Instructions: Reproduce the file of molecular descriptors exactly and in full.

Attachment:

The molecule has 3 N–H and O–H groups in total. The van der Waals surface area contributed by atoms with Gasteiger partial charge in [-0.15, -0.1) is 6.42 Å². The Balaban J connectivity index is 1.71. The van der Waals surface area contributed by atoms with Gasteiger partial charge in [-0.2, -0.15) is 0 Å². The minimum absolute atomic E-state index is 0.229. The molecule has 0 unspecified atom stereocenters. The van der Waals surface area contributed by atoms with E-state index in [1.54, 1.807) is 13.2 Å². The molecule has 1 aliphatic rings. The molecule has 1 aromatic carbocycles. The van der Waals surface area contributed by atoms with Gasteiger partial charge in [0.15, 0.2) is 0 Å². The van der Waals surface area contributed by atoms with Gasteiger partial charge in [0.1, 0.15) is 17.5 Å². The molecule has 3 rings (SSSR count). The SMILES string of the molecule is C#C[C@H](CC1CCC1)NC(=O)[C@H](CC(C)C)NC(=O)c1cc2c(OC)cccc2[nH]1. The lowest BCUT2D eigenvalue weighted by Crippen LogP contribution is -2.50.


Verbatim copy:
The molecule has 3 N–H and O–H groups in total. The van der Waals surface area contributed by atoms with Gasteiger partial charge in [-0.15, -0.1) is 6.42 Å². The Balaban J connectivity index is 1.71. The van der Waals surface area contributed by atoms with Gasteiger partial charge in [-0.2, -0.15) is 0 Å². The minimum absolute atomic E-state index is 0.229. The molecule has 0 unspecified atom stereocenters. The van der Waals surface area contributed by atoms with E-state index in [1.54, 1.807) is 13.2 Å². The molecule has 1 aliphatic rings. The molecule has 1 aromatic carbocycles. The van der Waals surface area contributed by atoms with Gasteiger partial charge in [0.15, 0.2) is 0 Å². The van der Waals surface area contributed by atoms with Gasteiger partial charge in [0.1, 0.15) is 17.5 Å². The molecule has 3 rings (SSSR count). The SMILES string of the molecule is C#C[C@H](CC1CCC1)NC(=O)[C@H](CC(C)C)NC(=O)c1cc2c(OC)cccc2[nH]1. The lowest BCUT2D eigenvalue weighted by Crippen LogP contribution is -2.50.